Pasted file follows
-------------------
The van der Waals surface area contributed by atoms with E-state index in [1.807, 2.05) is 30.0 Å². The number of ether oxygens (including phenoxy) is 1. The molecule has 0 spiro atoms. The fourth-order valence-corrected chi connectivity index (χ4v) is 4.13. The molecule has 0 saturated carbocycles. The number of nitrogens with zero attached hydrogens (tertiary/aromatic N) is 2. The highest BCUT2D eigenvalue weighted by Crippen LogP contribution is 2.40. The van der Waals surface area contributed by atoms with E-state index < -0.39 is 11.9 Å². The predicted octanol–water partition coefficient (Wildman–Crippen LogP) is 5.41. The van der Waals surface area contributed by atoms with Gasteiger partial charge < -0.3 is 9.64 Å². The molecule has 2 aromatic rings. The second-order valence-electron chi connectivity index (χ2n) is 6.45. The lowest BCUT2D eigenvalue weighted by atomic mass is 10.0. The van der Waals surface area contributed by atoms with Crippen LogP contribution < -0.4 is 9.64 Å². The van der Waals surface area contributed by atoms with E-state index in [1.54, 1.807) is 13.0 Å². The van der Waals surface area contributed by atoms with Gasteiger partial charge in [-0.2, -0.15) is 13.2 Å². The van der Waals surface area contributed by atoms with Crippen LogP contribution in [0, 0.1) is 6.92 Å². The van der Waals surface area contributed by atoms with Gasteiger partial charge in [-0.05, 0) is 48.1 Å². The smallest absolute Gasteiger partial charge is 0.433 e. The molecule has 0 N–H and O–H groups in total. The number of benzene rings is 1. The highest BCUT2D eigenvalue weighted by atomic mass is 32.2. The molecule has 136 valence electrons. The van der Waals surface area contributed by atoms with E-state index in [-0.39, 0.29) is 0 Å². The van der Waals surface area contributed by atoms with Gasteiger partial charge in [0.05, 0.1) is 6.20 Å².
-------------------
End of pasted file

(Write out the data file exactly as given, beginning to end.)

The van der Waals surface area contributed by atoms with E-state index in [1.807, 2.05) is 30.0 Å². The number of ether oxygens (including phenoxy) is 1. The molecule has 0 spiro atoms. The fourth-order valence-corrected chi connectivity index (χ4v) is 4.13. The molecule has 0 saturated carbocycles. The number of nitrogens with zero attached hydrogens (tertiary/aromatic N) is 2. The highest BCUT2D eigenvalue weighted by Crippen LogP contribution is 2.40. The van der Waals surface area contributed by atoms with E-state index < -0.39 is 11.9 Å². The predicted octanol–water partition coefficient (Wildman–Crippen LogP) is 5.41. The van der Waals surface area contributed by atoms with Gasteiger partial charge < -0.3 is 9.64 Å². The molecule has 2 aromatic rings. The second-order valence-electron chi connectivity index (χ2n) is 6.45. The lowest BCUT2D eigenvalue weighted by atomic mass is 10.0. The van der Waals surface area contributed by atoms with Crippen LogP contribution < -0.4 is 9.64 Å². The van der Waals surface area contributed by atoms with E-state index in [1.54, 1.807) is 13.0 Å². The van der Waals surface area contributed by atoms with Gasteiger partial charge in [-0.2, -0.15) is 13.2 Å². The van der Waals surface area contributed by atoms with Crippen LogP contribution in [0, 0.1) is 6.92 Å². The van der Waals surface area contributed by atoms with Gasteiger partial charge in [-0.05, 0) is 48.1 Å². The smallest absolute Gasteiger partial charge is 0.433 e. The molecule has 0 N–H and O–H groups in total. The number of benzene rings is 1. The highest BCUT2D eigenvalue weighted by atomic mass is 32.2. The molecule has 136 valence electrons. The van der Waals surface area contributed by atoms with E-state index in [-0.39, 0.29) is 0 Å². The van der Waals surface area contributed by atoms with Gasteiger partial charge in [0.05, 0.1) is 6.20 Å².